In case you couldn’t tell, this is all one big ramble. There’s so much to say, and I have no way of expressing it properly. Rav Asher was somebody who personally changed my way of thinking and the entire direction in my life. I have been in constant contact with him with questions or just to ‘keep in touch’, and it’s because of him that I have just entered my tenth year in kollel. It is because of him that my marriage is the way it is and that my children are being educated as they are. It is because of him I have a better concept of proper faith in Hashem and Torah. He didn’t just “preach” faith, rather he LIVED it, and he wanted everybody else to live it as well.
Every Thursday night for who knows how many years, Rav Asher gave a special talk to a group of people. Since I couldn’t come, he gave me permission to receive a recording of it; so for years now, I have listened to his talks every erev Shabbos, and many of those have been passed on here, and that is something I will miss.
For a more articulated essay on him, I refer you to an article a friend put together:
It’s worth the read and may we all take something from it.
“You will then be able to confide to your children and grandchildren how I made fools of the Egyptians, and how I performed miraculous signs among them. You will then fully realize that I am G-d” (Shemos 10:2).
One of the many reasons that Hashem provided ten, very detailed, plagues against Egypt was so it would be engraved in our hearts and we will tell it over to our children. Had it been a one-time event, it could have easily been forgotten. However, 10 months of ongoing plagues, is something that is hard to miss. Rav Asher would say that this serves two purposes in strengthening our emunah (faith).
The first is pretty straight forward. Most religions generally are started by the word of one or a few people. Somebody comes along, has a prophecy, and convinces others that he’s correct. Christianity and Islam, for example, cannot and do not claim that things happened en masse to their fathers and grandfathers. Only the Torah is so “bold” to say, “Ask your fathers! Look what I did to Egypt!” Torah, with such a bold statement, cannot be handed down from a prophet and given to an entire nation. What is he going to say? “Nu? You and your fathers were in Egypt and I gave the Egyptians 10 months of pure heck! What? You don’t remember?”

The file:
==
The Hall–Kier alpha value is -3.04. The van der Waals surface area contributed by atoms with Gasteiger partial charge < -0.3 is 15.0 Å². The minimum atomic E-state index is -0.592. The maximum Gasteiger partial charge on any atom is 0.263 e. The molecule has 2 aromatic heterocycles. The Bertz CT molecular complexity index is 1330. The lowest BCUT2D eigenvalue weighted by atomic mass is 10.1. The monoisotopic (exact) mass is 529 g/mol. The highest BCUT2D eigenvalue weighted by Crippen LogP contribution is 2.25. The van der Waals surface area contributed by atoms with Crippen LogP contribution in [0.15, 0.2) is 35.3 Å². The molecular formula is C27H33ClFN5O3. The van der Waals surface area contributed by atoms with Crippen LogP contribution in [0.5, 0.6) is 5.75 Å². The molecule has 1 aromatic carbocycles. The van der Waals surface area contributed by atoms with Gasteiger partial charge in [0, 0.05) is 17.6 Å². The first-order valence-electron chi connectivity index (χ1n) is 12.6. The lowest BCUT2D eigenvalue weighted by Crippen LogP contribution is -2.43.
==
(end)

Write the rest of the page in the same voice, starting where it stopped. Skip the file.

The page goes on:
The second reason that we received such an abundance of miracles is as the pasuk states, that we should TALK about it to our children. The more we talk about the good that Hashem does for us, the more it makes a mark, not only on the hearts of the listener, but also on the heart of the speaker.
This is a wonderful way to help strengthen our emunah in Hashem, by constantly, on a daily basis if possible, going over some of the good that He has done for us, to remind ourselves of the personal miracles that we have experienced. When we speak to our children about the good that Hashem gives to us, THEY learn to look for the good as well, and THEY, in turn, are strengthened.
A strong “back-bone” of emunah will always be a beacon of light even in the darkest of times.
Have a wonderful Shabbos!